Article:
In April the Susquehanna River Basin Commission convened its interagency Drought Coordination Committee to assess growing impacts to water resources in the Susquehanna basin due to ongoing precipitation shortfalls. Three consecutive months of shortfalls have caused streams and groundwater well below normal for this time of the year, particularly in the Lower Susquehanna region in Pennsylvania and Maryland.
If drought is a concern, why are gas drillers given permission through the permit process to extract millions of gallons of river water for their drilling operations? This water is consumptive in nature, meaning that it ends up as hazardous waste and cannot be reused as water again. It is gone forever. Should not drilling be halted until a drought subsides? Why are the citizens of PA asked to fixed their leaky toilets to save 200 gallons of water per day, take shorter showers instead of baths, and repair dripping faucets while gas drillers are allowed to take as much water as they need for their operations?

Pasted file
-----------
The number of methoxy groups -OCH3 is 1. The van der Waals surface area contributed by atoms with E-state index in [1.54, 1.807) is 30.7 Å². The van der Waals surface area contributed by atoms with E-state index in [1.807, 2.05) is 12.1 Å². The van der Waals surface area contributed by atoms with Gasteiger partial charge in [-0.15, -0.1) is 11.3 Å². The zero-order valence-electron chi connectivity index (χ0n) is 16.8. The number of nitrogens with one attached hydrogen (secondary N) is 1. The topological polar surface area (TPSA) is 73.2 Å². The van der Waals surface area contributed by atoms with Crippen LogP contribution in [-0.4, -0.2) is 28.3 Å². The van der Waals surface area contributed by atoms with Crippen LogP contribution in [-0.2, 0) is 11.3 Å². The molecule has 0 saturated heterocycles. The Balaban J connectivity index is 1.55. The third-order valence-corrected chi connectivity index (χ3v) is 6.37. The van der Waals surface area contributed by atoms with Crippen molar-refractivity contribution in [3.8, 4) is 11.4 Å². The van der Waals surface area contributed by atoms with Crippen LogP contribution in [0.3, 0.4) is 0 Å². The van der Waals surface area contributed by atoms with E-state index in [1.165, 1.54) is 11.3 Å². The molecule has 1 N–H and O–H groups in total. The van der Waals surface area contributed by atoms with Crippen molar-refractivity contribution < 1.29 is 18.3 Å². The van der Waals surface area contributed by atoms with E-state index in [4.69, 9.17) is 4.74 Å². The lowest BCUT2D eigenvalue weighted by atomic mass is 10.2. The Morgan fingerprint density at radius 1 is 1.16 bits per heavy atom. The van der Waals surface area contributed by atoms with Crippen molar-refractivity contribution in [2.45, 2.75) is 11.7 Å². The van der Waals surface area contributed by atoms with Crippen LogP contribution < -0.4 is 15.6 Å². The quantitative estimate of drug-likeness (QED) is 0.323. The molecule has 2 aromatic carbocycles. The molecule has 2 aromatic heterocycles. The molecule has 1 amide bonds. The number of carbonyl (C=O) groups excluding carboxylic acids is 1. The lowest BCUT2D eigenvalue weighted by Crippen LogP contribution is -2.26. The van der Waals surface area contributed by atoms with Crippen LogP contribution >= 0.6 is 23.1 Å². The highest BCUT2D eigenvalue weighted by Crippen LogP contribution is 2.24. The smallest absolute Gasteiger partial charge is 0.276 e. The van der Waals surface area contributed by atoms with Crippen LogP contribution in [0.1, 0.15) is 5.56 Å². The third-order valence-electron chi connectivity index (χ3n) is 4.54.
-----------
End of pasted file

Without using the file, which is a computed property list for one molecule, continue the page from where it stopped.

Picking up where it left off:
I think the answer lies in the money the state stands to gain by gas drilling. We've heard about selling someone down the river. What about selling the river? Our river is now a commodity. This is unconscionable.
The Susquehanna River Basin Commission will meet in Binghamton, NY, on June 18th. Go to the website here. Read the press release about the drought and rainfall deficits here.
Read an article from the Baltimore Sun about the threatening drought. All kinds of measures may be put in place, including mandatory water restrictions on golf courses, power plants, and big water users. There is not a mention of the hydrofracking of gas wells. Will the gas drillers be asked to curb their water use like everyone else?